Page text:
Ever since the space probe Juno gave us our first incredible views of Jupiter’s poles, the fields have fascinated and charmed us.
In one of the latest photos Juno sent back to the North Pole, you can see why: a mix of storm vortexes, linked and intertwined, appearing calm from afar, but raging with an intensity We can only imagine here on earth.
The image was obtained during Juno’s 43rd close flyby of our solar system’s giant planet on July 5, when the spacecraft skimmed relatively close to 25,100 kilometers (15,600 mi) above the tops of the polar clouds. Because of its axial orientation, Jupiter’s poles are not visible to us most of the time, so planetary scientists rely on Juno data to study the atmospheric dynamics at play in these mysterious and stormy regions.
The image above looks relatively cool; Zoom in on the top of Jupiter’s clouds, however, and you begin to feel the mind-boggling scale and speed of the planet’s seasons, as seen in this earlier image processed by NASA engineer Kevin Gill, embedded below.
“These powerful storms can be greater than 30 miles (50 kilometers) in height and hundreds of miles in length,” a JPL NASA spokesperson wrote on the JPL website.
“Finding how they form is important for understanding Jupiter’s atmosphere, as well as the fluid dynamics and cloud chemistry that form the planet’s other atmospheric features. Scientists are particularly concerned about the varying sizes of vortices. , interested in the sizes and colors.”
Each pole of Jupiter has its own specific arrangement of storms. At the South Pole – or rather, – are six cyclones, each of which is roughly the size of the continental United States, with one in the center and five hurricanes circling around it in a nearly perfect pentagon, all clockwise.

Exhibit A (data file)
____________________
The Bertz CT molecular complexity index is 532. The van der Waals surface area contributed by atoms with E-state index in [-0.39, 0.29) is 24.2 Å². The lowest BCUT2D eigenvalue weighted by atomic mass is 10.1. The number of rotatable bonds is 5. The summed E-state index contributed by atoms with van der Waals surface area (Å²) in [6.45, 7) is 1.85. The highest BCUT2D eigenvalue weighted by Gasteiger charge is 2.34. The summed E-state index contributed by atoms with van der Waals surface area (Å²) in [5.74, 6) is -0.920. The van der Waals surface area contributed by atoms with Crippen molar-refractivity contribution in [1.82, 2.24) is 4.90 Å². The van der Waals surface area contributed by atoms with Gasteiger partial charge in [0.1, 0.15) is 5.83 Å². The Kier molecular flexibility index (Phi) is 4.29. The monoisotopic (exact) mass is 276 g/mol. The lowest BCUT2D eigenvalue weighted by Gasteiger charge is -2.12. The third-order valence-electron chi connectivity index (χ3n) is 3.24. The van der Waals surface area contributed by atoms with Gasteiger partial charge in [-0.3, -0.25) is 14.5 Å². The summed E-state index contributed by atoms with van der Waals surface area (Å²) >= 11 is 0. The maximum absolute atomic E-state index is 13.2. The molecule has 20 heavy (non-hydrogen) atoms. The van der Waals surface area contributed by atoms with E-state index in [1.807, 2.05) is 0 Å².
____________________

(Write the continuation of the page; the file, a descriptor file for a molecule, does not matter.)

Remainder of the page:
Between Juno flybys, scientists could observe the appearance of a seventh storm, so the Pentagon became a hexagon. (This is different from Saturn’s north polar hexagon, which is a hexagon-shaped storm.)
The North Pole is even stranger: There, scientists identified nine storms, eight around one in the center, all rotating counterclockwise. And, in the high latitude regions around these two central polar formations of storms, other vortices rage.
Using Juno data, scientists have identified a mechanism by which these storms remain separate rather than merging into a mega-storm, as we see at Saturn’s poles. Tracking changes between Juno flybys is one of the most important tools planetary scientists have for understanding wild weather on Jupiter, particularly its poles.
Citizen scientists can also join in on the fun. The image above was processed from Juno raw data by a citizen scientist. If you want to try your hand at it, the BBC has a pretty detailed how-to guide here Sky at Night Magazine, You can find Juno’s raw images here.
And citizen scientists in Zooniverse’s Jovian Vortex Hunter can also help identify and classify cyclonic storms on Jupiter. It is a tool that will directly help planetary scientists to better understand this wild world.
If you like the image above, you can download it in higher resolution from the JPL NASA website.